How do you figure out who is “like” you, so that you can market to them as your potential audience? Well, that’s why your Personal Connection Story is so important. Once you figure out your story- who you really are and why you are an artist (fill-in the blank with any profession), then it becomes so much easier (and more fun!) to get your perfect audience in place. I promise!
I’m a big proponent of everyone having their story (Personal Connection Story, is my terminology) down well as part of their effective personal brand. But this is always the hardest part of personal brand development for all our clients. For starters, no one appreciates their story- not just the significance of it, but the need for it, how to communicate it, etc.
People always ask me what parts of their story they should lead with because otherwise they feel overwhelmed by their own story. After all, if you know your story well enough and have developed it well, your total story should be significantly lengthy. I’m assuming you have all lived at least 25 years, which means you’ve got a lot to share with the rest of us.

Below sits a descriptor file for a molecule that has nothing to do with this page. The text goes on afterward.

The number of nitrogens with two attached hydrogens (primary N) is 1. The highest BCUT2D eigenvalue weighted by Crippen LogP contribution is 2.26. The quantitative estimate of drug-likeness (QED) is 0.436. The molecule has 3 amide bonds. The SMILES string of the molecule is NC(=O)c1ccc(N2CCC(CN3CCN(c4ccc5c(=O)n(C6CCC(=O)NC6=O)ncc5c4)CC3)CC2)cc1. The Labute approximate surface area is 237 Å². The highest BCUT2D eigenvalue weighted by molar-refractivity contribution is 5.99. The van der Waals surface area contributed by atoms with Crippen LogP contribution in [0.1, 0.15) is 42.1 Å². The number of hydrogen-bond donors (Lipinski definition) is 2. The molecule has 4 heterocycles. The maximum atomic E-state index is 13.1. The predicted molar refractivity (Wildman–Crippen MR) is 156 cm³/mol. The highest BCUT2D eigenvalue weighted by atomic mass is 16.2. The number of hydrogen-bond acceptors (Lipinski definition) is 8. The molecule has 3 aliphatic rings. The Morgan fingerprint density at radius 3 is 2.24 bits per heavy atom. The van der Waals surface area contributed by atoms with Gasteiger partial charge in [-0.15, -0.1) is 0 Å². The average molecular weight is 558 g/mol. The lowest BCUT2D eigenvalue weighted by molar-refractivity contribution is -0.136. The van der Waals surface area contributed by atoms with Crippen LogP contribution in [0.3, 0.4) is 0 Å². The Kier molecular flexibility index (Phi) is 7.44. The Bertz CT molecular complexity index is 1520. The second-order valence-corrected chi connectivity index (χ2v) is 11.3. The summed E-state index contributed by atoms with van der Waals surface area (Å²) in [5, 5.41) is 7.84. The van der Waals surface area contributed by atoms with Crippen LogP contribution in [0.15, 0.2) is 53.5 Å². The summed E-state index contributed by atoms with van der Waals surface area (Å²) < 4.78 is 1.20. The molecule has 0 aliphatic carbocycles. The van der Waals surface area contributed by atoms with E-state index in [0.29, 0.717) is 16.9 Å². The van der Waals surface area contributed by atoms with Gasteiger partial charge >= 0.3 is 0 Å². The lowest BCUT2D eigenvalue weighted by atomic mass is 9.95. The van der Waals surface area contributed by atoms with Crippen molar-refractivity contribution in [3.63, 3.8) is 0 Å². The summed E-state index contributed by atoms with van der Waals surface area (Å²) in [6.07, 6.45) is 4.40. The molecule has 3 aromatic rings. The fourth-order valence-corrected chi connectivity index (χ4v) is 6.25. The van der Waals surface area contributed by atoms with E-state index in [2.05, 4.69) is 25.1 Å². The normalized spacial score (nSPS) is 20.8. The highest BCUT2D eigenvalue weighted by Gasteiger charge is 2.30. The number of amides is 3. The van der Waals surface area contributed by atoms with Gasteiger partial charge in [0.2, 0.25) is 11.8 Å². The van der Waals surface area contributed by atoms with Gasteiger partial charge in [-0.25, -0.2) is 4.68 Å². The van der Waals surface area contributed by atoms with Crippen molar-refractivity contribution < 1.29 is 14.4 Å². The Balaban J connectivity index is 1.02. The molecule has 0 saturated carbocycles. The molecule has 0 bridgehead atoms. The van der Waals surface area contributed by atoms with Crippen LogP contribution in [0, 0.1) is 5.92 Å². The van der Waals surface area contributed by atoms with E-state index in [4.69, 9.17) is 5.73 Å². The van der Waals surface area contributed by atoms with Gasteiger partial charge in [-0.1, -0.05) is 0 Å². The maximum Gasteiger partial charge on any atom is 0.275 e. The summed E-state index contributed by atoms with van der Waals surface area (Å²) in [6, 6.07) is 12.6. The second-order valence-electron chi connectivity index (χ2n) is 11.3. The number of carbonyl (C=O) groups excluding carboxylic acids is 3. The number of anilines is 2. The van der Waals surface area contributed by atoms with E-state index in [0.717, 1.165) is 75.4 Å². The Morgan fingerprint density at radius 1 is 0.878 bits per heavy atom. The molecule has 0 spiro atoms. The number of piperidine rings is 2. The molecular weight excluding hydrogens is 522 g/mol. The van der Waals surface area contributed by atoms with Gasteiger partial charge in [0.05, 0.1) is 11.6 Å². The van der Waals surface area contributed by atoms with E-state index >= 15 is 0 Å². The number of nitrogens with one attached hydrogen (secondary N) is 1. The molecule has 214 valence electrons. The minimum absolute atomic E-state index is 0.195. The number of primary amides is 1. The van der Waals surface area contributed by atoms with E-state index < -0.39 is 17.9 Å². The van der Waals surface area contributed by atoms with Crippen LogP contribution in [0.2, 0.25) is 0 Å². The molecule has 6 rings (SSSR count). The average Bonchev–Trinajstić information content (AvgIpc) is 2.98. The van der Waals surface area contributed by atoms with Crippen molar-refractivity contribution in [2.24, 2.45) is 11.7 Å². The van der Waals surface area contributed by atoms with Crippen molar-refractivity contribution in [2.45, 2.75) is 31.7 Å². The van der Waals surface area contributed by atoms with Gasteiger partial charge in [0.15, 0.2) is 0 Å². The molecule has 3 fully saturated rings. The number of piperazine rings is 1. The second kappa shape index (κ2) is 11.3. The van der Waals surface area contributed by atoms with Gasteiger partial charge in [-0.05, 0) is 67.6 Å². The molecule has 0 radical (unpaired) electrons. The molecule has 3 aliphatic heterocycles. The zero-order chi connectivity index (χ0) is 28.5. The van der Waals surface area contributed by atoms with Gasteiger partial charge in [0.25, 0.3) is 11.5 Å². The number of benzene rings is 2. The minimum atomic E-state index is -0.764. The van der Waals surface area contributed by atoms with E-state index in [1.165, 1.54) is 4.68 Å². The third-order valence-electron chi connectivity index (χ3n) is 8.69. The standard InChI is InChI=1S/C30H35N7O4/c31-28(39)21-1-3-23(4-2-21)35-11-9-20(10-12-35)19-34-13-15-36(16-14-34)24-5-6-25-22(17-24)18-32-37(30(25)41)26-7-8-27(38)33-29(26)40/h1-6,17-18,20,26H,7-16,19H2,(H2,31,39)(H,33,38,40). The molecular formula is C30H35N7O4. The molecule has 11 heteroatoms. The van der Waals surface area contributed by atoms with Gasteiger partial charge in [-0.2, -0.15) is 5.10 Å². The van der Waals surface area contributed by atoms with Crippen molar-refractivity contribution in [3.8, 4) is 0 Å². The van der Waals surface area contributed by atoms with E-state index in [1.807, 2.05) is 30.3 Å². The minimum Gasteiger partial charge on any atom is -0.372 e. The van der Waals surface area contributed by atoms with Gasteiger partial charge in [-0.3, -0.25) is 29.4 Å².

Always keep in mind that you are looking for a connection with whoever is in front of you. What do you have in common with them? Why? Once they know this information, people extrapolate an assumption that you “get” them. Connections come once I think you are on my team.
In other words, people want to know if you are on their side. WHY do you do what you do and how can you help them? So look at when and how you are an ADVOCATE for your clients and/or customers. Then convey that part of your story to prospects/whomever you are trying to connect (i.e., network) with. That’s what I need to feel/know from you when I meet you.
I was at the American Bar Association (ABA) annual meeting last week in San Francisco where once a year it seems all of us lawyers descend on a major city. I was having a conversation over drinks with a litigator friend/client of mine.
We were chatting about the diversity of my clients. We work on the personal brand development of clients ranging from lawyers and accountants to entertainers and rock stars. So she asked a very interesting question, wondering if the personal brand development dilemmas of lawyers and rock stars/entertainers were the same. The answer from my experience is that professionals, such as lawyers, have different personal branding issues than rock stars and other entertainers.